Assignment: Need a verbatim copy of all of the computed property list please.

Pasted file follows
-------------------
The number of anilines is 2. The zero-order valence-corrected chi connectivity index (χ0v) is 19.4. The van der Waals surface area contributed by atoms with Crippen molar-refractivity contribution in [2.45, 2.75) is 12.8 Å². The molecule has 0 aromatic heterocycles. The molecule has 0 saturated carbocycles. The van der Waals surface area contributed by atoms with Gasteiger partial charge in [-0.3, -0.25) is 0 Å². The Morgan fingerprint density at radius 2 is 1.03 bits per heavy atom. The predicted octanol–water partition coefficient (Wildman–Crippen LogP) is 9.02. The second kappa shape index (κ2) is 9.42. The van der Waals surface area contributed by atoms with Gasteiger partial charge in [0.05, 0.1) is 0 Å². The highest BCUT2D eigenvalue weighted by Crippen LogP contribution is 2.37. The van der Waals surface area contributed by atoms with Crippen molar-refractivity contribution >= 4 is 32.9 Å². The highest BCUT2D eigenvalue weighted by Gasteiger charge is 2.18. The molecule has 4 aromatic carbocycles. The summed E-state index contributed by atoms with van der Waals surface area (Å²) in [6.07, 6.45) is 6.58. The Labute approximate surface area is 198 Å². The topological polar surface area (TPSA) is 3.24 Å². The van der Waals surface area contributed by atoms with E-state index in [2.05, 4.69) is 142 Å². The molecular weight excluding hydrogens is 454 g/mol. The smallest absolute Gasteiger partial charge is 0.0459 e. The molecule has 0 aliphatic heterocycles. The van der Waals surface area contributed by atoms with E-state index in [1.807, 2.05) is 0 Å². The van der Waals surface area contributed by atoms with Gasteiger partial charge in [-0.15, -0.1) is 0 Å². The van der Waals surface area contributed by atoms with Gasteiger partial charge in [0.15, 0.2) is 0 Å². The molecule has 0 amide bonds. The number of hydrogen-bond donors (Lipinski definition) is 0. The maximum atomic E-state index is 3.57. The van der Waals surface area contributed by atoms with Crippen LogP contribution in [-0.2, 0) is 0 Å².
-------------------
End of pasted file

The number of anilines is 2. The zero-order valence-corrected chi connectivity index (χ0v) is 19.4. The van der Waals surface area contributed by atoms with Crippen molar-refractivity contribution in [2.45, 2.75) is 12.8 Å². The molecule has 0 aromatic heterocycles. The molecule has 0 saturated carbocycles. The van der Waals surface area contributed by atoms with Gasteiger partial charge in [-0.3, -0.25) is 0 Å². The Morgan fingerprint density at radius 2 is 1.03 bits per heavy atom. The predicted octanol–water partition coefficient (Wildman–Crippen LogP) is 9.02. The second kappa shape index (κ2) is 9.42. The van der Waals surface area contributed by atoms with Gasteiger partial charge in [0.05, 0.1) is 0 Å². The highest BCUT2D eigenvalue weighted by Crippen LogP contribution is 2.37. The van der Waals surface area contributed by atoms with Crippen molar-refractivity contribution >= 4 is 32.9 Å². The highest BCUT2D eigenvalue weighted by Gasteiger charge is 2.18. The molecule has 4 aromatic carbocycles. The summed E-state index contributed by atoms with van der Waals surface area (Å²) in [6.07, 6.45) is 6.58. The Labute approximate surface area is 198 Å². The topological polar surface area (TPSA) is 3.24 Å². The van der Waals surface area contributed by atoms with E-state index in [2.05, 4.69) is 142 Å². The molecular weight excluding hydrogens is 454 g/mol. The smallest absolute Gasteiger partial charge is 0.0459 e. The molecule has 0 aliphatic heterocycles. The van der Waals surface area contributed by atoms with E-state index in [1.807, 2.05) is 0 Å². The van der Waals surface area contributed by atoms with Gasteiger partial charge in [-0.15, -0.1) is 0 Å². The van der Waals surface area contributed by atoms with Gasteiger partial charge in [0.15, 0.2) is 0 Å². The molecule has 0 amide bonds. The number of hydrogen-bond donors (Lipinski definition) is 0. The maximum atomic E-state index is 3.57. The van der Waals surface area contributed by atoms with Crippen LogP contribution in [-0.2, 0) is 0 Å².